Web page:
Archbishop Desmond Tutu was known for many things, but developing a school desk is not one that instantly comes to mind. Yet the “Arch” championed a campaign for many years that provides a simple writing surface for school children across Africa who have no desks.
Known as the Tutudesk, it’s proof that simplicity can sometimes be the mother of invention. While industrial designers, product developers, and impact leaders sweat over developing high-tech innovations, this simple piece of polystyrene offers children their very own workstation, creating immediate, high-impact, and positive change in an instant, under any learning conditions. The thin board is easy to carry, slides under a bed for storage, offers protection against the sun and rain, and is even used for board games and eating.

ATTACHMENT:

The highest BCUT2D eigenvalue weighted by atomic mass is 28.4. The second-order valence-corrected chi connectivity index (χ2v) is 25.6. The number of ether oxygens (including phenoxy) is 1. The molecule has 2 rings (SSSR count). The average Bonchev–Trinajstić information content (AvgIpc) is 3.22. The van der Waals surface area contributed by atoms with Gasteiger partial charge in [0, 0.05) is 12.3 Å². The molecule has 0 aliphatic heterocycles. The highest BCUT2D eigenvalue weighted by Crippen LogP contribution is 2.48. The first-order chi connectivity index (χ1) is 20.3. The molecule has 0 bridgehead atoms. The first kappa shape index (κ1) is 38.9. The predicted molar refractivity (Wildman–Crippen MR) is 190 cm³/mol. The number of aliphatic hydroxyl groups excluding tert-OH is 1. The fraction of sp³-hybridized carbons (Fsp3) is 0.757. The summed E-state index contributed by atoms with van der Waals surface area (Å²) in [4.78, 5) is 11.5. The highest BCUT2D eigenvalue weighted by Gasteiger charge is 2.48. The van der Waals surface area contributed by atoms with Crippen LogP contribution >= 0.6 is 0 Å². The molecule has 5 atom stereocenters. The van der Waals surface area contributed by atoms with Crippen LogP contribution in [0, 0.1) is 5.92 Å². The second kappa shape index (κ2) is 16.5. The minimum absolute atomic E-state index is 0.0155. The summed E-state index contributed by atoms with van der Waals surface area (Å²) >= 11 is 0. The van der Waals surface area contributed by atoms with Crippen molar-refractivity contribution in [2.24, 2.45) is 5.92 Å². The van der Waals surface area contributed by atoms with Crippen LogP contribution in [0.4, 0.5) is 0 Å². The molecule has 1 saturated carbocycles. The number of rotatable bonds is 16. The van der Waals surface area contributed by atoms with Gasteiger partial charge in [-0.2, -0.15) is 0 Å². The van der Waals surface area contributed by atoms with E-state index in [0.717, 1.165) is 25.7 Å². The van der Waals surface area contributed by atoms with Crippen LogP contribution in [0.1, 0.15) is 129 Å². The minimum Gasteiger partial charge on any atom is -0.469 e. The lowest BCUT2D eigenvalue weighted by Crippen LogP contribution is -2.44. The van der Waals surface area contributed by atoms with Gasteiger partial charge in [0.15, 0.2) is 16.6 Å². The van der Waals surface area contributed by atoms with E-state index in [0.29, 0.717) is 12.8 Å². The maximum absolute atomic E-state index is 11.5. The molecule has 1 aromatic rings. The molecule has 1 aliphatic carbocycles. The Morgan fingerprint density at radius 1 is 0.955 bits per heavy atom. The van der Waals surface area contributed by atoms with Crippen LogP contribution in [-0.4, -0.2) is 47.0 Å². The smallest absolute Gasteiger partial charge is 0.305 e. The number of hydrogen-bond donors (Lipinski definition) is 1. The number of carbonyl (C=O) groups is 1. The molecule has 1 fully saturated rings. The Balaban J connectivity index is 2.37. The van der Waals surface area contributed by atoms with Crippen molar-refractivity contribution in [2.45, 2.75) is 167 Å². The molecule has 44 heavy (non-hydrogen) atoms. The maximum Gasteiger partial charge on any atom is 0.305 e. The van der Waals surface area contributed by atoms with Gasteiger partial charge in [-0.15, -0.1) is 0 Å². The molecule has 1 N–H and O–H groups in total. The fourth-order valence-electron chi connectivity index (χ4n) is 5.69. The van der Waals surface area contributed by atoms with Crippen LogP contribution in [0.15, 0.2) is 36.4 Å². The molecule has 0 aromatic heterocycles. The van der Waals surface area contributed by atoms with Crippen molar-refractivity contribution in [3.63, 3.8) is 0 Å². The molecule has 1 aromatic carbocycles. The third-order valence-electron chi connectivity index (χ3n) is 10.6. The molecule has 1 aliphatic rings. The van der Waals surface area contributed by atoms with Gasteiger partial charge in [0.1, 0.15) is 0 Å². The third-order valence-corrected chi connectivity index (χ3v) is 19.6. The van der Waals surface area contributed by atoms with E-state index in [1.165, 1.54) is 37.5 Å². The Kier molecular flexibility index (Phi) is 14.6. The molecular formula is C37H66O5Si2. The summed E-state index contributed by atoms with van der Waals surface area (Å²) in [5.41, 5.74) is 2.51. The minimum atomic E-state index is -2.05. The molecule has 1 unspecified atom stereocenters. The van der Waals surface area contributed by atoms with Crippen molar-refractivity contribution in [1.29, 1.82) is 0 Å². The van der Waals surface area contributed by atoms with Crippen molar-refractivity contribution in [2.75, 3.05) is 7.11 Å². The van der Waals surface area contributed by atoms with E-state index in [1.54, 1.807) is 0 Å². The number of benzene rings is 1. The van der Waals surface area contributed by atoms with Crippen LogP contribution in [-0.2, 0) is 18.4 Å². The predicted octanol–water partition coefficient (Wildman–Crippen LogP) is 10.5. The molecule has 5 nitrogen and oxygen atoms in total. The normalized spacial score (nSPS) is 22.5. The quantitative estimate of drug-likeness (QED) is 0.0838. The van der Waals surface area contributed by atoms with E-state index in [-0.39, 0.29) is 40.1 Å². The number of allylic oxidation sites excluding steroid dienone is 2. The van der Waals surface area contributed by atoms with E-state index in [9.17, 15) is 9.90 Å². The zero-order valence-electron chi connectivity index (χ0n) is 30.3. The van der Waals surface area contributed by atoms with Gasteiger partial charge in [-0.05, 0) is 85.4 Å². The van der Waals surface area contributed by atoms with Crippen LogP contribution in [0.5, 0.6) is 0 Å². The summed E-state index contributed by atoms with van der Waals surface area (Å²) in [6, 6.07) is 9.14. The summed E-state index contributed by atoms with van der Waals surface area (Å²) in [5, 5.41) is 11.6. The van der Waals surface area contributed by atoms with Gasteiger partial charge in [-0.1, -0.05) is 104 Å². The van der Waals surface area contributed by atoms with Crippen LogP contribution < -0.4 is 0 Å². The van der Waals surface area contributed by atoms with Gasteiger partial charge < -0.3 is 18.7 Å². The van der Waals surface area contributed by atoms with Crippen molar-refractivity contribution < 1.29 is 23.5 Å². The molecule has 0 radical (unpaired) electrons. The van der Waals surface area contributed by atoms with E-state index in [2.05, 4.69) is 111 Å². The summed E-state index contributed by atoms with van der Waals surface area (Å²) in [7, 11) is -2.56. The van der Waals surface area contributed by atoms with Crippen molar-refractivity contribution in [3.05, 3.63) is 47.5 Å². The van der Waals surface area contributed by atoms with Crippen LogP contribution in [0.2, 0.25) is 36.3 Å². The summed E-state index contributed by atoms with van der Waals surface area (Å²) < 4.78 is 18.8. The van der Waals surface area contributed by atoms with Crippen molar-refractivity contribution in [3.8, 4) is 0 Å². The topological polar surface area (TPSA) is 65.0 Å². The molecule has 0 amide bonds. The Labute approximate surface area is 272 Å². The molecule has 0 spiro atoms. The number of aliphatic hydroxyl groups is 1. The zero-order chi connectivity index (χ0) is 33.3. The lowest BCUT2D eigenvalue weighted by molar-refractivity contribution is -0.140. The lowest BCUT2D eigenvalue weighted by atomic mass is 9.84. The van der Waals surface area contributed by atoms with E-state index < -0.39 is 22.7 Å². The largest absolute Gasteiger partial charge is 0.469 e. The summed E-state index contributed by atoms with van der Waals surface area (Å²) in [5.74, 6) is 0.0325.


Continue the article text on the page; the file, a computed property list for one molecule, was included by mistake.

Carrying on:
“South Africa has 12 million children in school,” says Thandeka Tutu-Gxash, the archbishop’s daughter who now runs the campaign. “Three million of those go to school without desks and as bad as that sounds for South Africa, in the rest of Africa, it’s worse. In Mozambique, they have nine million children who go to school, and out of those, seven million go to school without desks.” Tutudesks are manufactured in South Africa from recycled high-impact polystyrene, and schools are recruited into environmental campaigns that collect yogurt containers and plastic eating utensils used in producing the lap desks. Designed to last each student a minimum of five years, they are recycled at the end of their useful lives.